Epidemics in Western Society Since 1600 (HIST 234)
The sub-discipline of tropical medicine furnishes a clear example of the socially constructed character of medical knowledge. Tropical diseases first enter medical discourse as a unique conceptual field and topic for specialization at the end of the 19th century, and the heyday of tropical medicine - from the 1890s to the First World War - corresponds to the golden age of Western colonialism in Africa and Asia. This correspondence was not accidental; tropical medicine both gave practical aid to colonial powers faced with unfamiliar disease environments and furnished a deeply Eurocentric view of disease well-suited to the ideology of colonial expansion. As a consequence of this approach, little attention was given to the social factors of disease (work conditions, poverty, malnutrition), and the health of native populations was largely ignored. Subsequent periods of research in tropical medicine have, with decolonization and infusions of money from American foundations, been obliged to confront the consequences stemming from the discipline's formation as an instrument of colonial subjugation.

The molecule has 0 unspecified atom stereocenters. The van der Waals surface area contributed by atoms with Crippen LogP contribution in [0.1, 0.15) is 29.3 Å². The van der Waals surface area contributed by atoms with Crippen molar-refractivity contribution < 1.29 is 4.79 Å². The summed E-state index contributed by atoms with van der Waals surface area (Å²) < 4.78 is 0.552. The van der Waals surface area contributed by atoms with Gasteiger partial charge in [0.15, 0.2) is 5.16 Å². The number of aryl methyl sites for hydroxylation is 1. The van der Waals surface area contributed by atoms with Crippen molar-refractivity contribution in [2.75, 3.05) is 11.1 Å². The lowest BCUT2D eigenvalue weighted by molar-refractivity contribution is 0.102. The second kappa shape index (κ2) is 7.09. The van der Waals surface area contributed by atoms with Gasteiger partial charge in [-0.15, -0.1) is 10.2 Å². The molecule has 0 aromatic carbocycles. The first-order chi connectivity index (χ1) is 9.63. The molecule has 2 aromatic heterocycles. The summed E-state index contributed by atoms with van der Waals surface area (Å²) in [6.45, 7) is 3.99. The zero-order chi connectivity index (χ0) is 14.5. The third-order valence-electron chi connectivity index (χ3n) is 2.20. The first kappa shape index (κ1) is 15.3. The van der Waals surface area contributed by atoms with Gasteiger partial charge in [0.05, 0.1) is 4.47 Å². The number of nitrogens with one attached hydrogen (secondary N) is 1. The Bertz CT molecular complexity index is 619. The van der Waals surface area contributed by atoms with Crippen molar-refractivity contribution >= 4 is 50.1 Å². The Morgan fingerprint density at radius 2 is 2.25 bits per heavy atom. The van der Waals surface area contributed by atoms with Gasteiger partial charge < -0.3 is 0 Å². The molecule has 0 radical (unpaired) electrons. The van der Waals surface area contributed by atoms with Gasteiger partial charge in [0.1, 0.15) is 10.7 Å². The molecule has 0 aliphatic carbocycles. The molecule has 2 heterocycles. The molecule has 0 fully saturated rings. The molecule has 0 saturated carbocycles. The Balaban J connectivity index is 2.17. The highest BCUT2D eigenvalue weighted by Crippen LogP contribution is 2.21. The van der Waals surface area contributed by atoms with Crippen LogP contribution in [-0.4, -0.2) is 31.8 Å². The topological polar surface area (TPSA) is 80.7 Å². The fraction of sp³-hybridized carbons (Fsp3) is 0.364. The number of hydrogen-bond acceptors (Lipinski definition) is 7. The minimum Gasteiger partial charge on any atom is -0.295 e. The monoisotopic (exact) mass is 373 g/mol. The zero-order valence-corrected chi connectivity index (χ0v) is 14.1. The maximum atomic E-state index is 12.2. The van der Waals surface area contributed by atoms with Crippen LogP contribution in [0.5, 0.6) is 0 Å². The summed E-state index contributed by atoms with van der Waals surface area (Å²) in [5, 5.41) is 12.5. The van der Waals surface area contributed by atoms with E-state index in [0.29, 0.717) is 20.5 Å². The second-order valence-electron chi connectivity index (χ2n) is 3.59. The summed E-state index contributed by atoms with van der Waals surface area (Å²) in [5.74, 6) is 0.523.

00:00 - Chapter 1. Tropical Medicine
05:48 - Chapter 2. Background: Diseases of the Tropics
11:53 - Chapter 3. Transition to Tropical Diseases and Tropical Medicine: Medical Factors
31:09 - Chapter 4. Institutional Factors
34:15 - Chapter 5. Implications of Tropical Medicine
Complete course materials are available at the Open Yale Courses website: http://open.yale.edu/courses
This course was recorded in Spring 2010.
Tagged under: tropic,colonial,WHO,Rockefeller Foundation,MacArthur Foundation,parasitology,malariology,James Lind,James Johnson,Patrick Manson,Ronald Ross,Walter Reed,World War I,World War II,trypanosomiasis,schistosomiasis,leishmaniasis,yellow fever,germ theory,contagionism Africa,Asia,England,Britain,Eurocentrism,segregation,racism,decolonization
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